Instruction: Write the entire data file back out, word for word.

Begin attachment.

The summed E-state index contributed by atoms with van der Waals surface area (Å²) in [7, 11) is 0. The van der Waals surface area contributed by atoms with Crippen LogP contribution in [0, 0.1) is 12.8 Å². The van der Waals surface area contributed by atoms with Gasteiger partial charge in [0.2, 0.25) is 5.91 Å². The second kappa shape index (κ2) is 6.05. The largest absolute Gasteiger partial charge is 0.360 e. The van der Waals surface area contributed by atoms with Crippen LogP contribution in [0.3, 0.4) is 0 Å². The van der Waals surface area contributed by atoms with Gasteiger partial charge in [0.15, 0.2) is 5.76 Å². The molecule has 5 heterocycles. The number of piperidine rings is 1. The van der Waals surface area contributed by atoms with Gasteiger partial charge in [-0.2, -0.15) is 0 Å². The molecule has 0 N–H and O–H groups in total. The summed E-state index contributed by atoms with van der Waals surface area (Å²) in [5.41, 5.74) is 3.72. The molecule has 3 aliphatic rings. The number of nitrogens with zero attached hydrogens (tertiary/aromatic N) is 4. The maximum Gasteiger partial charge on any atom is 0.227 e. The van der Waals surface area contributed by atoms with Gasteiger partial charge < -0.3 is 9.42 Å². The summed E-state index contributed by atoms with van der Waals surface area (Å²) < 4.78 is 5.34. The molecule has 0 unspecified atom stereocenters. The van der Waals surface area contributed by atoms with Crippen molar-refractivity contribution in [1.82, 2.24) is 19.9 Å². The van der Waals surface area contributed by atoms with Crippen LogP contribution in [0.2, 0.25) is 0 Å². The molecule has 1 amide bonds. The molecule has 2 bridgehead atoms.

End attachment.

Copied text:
The summed E-state index contributed by atoms with van der Waals surface area (Å²) in [7, 11) is 0. The van der Waals surface area contributed by atoms with Crippen LogP contribution in [0, 0.1) is 12.8 Å². The van der Waals surface area contributed by atoms with Gasteiger partial charge in [0.2, 0.25) is 5.91 Å². The second kappa shape index (κ2) is 6.05. The largest absolute Gasteiger partial charge is 0.360 e. The van der Waals surface area contributed by atoms with Crippen LogP contribution in [0.3, 0.4) is 0 Å². The van der Waals surface area contributed by atoms with Gasteiger partial charge in [0.15, 0.2) is 5.76 Å². The molecule has 5 heterocycles. The number of piperidine rings is 1. The van der Waals surface area contributed by atoms with Gasteiger partial charge in [-0.2, -0.15) is 0 Å². The molecule has 0 N–H and O–H groups in total. The summed E-state index contributed by atoms with van der Waals surface area (Å²) in [5.41, 5.74) is 3.72. The molecule has 3 aliphatic rings. The number of nitrogens with zero attached hydrogens (tertiary/aromatic N) is 4. The maximum Gasteiger partial charge on any atom is 0.227 e. The van der Waals surface area contributed by atoms with Gasteiger partial charge < -0.3 is 9.42 Å². The summed E-state index contributed by atoms with van der Waals surface area (Å²) < 4.78 is 5.34. The molecule has 0 unspecified atom stereocenters. The van der Waals surface area contributed by atoms with Crippen molar-refractivity contribution in [1.82, 2.24) is 19.9 Å². The van der Waals surface area contributed by atoms with Crippen LogP contribution in [0.2, 0.25) is 0 Å². The molecule has 1 amide bonds. The molecule has 2 bridgehead atoms.